PlayStation VR2: Set to launch with 20 ‘Major’ Games

Sony expects to have over 20 “major” titles available for its PlayStation VR2 headset at launch. While it didn’t confirm all the games’ names or developers, a slide confirmed that the list would combine first- and third-party titles and suggested it’d include the previously announced Horizon spinoff — Horizon Call of the Mountain.

“There is a significant amount of money being spent on partnerships with autonomous and other third-party developers to guarantee a considerable pipeline of attractive VR content at the launch of PlayStation VR2,” said Sony Interactive Entertainment president Jim Ryan, in comments reported by Video Games Chronicle.

Importantly, we still don’t have an official release date for Sony’s forthcoming VR headset, which the company has been slowly revealing details for over the past year and a half. The PlayStation manufacturer announced it was working on the headset in February 2021 and showed the design of its controllers the following month.

However, it wasn’t until this year that it officially announced the headset’s name, specs, and innovation. Analyst estimates expect the headset to release next year.

It’s unclear whether these 20+ titles include ports of existing games like Half-Life: Alyx, a major PC-based virtual reality release from 2020 that’s yet to be released on Sony’s console.

The Playstation VR2 will be Sony’s second virtual reality headset, following the release of the first PlayStation VR in 2016. Unlike the previous model, which was designed to work with the PS4, the second headset aims to be a companion for the PS5.

It’ll be equipped with an OLED display with a resolution of 2000×2040 per eye, support for frame rates up to 120Hz, and can connect to the console with a single USB-C cable.

PSVR 2 is the VR headset next-generation from Sony that is set to work solely with PS5. It follows the footsteps of the original PlayStation VR headset, which was established back in 2016 for the PS4. The PlayStation VR 2 is supposed to be launching towards the end of 2022, but supply chain problems might push this back to 2023.

The CES 2022 tech expo continued while a further PlayStation Blog post demonstrated the headset’s design. While comparable in design to the original headset, new features will make it much more comfortable to model for long periods.

Sony claims that PSVR 2 will bring VR gaming to “a whole new level” and that this headset features drastically enhanced specifications. Supposedly, these will permit “a greater sense of presence” so players can “escape into game worlds like never before.”

Sony acknowledges it can deliver ” a heightened range of sensations unlike any other; using the headset’s new technology integrated with the PlayStation VR2 Sense controller’s haptic feedback and adaptive triggers; Sony acknowledges it can offer “a heightened range of feelings unlike any other.” It certainly sounds promising.

We’ve rounded up everything we understand about the new VR headset from Sony below. That contains what the VR headset looks like, the latest games we’re looking forward to playing, a synopsis of the PSVR 2’s specs that we comprehend, and what features we can hope for.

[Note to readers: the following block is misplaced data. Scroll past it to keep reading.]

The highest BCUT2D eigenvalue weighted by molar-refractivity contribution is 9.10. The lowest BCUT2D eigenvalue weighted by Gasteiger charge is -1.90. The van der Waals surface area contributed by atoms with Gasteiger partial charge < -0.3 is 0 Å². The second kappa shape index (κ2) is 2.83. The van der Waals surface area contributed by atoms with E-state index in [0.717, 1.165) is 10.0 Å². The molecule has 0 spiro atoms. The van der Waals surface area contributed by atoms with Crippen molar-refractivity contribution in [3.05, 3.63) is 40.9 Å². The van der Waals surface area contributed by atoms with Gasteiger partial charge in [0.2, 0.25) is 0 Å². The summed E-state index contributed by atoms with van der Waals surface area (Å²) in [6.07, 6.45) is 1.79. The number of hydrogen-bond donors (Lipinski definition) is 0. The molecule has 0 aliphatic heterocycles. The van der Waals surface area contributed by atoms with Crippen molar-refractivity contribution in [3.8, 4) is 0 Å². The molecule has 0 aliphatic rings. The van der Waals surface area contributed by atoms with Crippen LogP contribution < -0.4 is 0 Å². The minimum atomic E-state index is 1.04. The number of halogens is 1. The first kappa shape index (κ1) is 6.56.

The sequel to Sony’s PSVR headset pledges to provide a giant leap forward over the original PlayStation VR. Not only will the PSVR 2 take benefit of the PS5’s more powerful hardware, we now understand that it has a significantly higher resolution display for each eye. In addition, faster refresh rates, a wider field of view, and improved tracking and input are confirmed.

PSVR 2 will contain an OLED display that boasts a complete resolution of 4000 X 2040 pixels and just negligibly more than the Oculus Quest 2 – a 110-degree field of view foveated generating (a technique that uses gaze tracking only to create specific parts of the image), and include sensory elements in the headset itself.

It turns out those tales were spot on. Sony has since proved that the PSVR 2 offers 4K HDR, foveated rendering, a 110-degree field of view, and frame rates of 90/120Hz.

PSVR 2 also contains inside-out tracking, which means it’ll track you and your regulator through integrated cameras embedded in the headset itself. So your actions and the direction you look will be recalled in-game without the requirement for an external camera.

The unique sensory features of PSVR 2, as Sony anoints it, integrate headset feedback, eye tracking, 3D Audio, and PSVR 2 Sense controller to build a more profound feeling of immersion. In addition, a single built-in motor in the headset will add a tactile element that can replicate the player’s pulse during tense junctures or the rush of objects passing by a player’s head.

Eye tracking will be an exceptionally pleasing addition for VR enthusiasts, which lets PSVR 2 track the motion of your eyes. Look in a precise direction, and the headset will complete an additional input for your game character. It results in a more intuitive and natural experience.

However, this could also show delays and a high price tag for the PSVR 2. Sony has yet to complete a deal with Tobii AB, the manufacturer of the eye tracking camera Sony is utilizing. Tobii’s cameras are compelling pieces of equipment and don’t come cheaply. For example, its Eye Tracker 5 trades for about $230 / £230, and the original PSVR cost $399 / £349 at takeoff without any eye-tracking reinforcement built in.

Throw in the 120Hz max refresh rate, 4K HDR OLED display, and improved controllers, and Sony’s new headset could be more expensive. It’s also worth mentioning that the PSVR 2 headset isn’t wireless but instead only demands one cable between the headset and the console to employ.